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Colourful solar panels could be on the way


Over the past decade, countless new buildings have had photovoltaic (PV) arrays integrated into their design in an effort to improve sustainability and lower environmental footprint. The decreasing cost of such arrays has seen PVs retrofitted onto many existing rooftops and facades. Economically, building-integrated solar power is big business. But aesthetically, it leaves a lot to be desired, with architects regularly describing conventional PV units as “pretty ugly”, or an eyesore. In a very real way, their appearance acts as barrier to their wider adoption in architecture. 

But group of Chinese researchers may have found a way to make PV systems more eye-catching. In a paper published in Nano Energy [DOI: 10.1016/j.nanoen.2021.105937] they report on a series of prototype cells that reflect light in colours that stretch across the entire visible spectrum. Their colourful cells are based on PEDOT:PSS/Si heterojunctions – films of conductive polymer coated onto polished silicon wafers. And unlike the multi-coloured p-n junction silicon solar cells that were first developed in 2004, these do not require complicated processing approaches or additional functional layers to achieve a variety of colour.

Instead, the colour of the final cell results from adjusting both the thickness of the PEDOT:PSS layer and its refractive index. The thickness acts as a sort of wavelength selector, enhancing a specific wavelength while suppressing others. As a result, a series of cells with a different polymer layer thicknesses would appear as different colours when illuminated by white light. Through modelling the interaction, the authors found tuning the thickness could “only realize a narrow color range, which is far away from the vivid visual sense.” To expand the range of available colours, and obtain the saturated, vivid colours they desired, they realised they’d need to adjust the optical properties of the polymer itself. For this, they chose to vary the porosity of the film, which they achieved through changing the doping material used in the poylmer’s preparation.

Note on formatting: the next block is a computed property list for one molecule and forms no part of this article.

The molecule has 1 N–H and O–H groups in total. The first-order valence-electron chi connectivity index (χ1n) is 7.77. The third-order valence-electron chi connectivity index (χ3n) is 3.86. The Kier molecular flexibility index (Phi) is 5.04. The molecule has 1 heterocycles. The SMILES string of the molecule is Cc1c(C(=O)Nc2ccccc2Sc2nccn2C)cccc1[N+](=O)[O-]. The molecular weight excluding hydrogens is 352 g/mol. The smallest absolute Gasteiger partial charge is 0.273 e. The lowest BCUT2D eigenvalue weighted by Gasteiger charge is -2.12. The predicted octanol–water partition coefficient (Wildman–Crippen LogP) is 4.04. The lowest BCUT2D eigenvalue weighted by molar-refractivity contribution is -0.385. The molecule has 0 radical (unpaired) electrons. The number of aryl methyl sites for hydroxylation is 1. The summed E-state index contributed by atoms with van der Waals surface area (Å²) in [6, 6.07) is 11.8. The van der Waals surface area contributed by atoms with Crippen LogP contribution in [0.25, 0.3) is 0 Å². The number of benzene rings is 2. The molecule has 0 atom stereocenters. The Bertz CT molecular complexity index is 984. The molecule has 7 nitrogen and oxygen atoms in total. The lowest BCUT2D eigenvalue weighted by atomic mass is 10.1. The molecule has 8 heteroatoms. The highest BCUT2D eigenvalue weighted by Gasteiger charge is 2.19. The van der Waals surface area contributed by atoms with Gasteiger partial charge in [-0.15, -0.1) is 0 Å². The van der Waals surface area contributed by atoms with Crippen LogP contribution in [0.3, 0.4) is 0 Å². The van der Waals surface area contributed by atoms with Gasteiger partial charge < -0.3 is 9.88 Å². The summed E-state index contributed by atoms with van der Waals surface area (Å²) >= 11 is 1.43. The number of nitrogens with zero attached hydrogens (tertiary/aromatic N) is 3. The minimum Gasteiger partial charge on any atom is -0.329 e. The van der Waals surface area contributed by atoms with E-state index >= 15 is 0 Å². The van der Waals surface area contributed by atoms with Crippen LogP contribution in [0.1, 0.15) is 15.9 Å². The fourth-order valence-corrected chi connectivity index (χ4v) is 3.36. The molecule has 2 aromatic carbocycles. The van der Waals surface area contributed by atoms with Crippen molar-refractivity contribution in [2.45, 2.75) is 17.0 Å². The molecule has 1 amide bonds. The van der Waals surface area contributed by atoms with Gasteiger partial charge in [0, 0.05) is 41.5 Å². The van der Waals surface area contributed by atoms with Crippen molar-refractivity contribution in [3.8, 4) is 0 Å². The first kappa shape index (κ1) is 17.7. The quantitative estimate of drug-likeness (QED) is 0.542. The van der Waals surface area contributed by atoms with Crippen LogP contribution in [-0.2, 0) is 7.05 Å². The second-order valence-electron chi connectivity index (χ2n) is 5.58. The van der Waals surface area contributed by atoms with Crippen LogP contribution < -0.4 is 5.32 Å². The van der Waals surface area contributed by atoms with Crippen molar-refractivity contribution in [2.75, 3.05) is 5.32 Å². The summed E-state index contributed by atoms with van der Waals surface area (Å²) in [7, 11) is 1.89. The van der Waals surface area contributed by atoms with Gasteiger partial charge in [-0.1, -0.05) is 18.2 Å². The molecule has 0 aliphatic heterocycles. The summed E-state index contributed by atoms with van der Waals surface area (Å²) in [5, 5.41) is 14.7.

Triton X-100, a commonly-used lab surfactant, was the first to be tested. Increasing its concentration in the PEDOT:PSS film decreased the overall refractive index, which led to highly-saturated red and orange PV devices. However, this same addition made the device less efficient at turning light into electricity – the pink cell had an efficiency of 10.62 %. In contrast, films doped with molybdenum trioxide (MoO3) gradually shifted towards blue-purple part of the spectrum as the concentration (and refractive index) increased. Devices made with MoO3 had higher photoelectric conversion efficiencies, with the purple cell reaching a peak of 13.2 %. 

The authors say that “the method reported here can be readily scaled up using mature industrial tools such as inkjet printers,” and that it “offers a practical method to fabricate aesthetically appealing and yet efficient photovoltaic solar cells.”


This story was written for Materials Today:

Research paper: Lei-Ming Yu, Jia-Xiu Man, Tao Chen, Deying Luo, Juan Wang, Hannan Yang, Yong-Biao Zhao, Hai Wang, Yu Yang, Zheng-Hong Lu. “Colorful conducting polymers for vivid solar panels”, Nano Energy 85 (2021) 105937. DOI: 10.1016/j.nanoen.2021.105937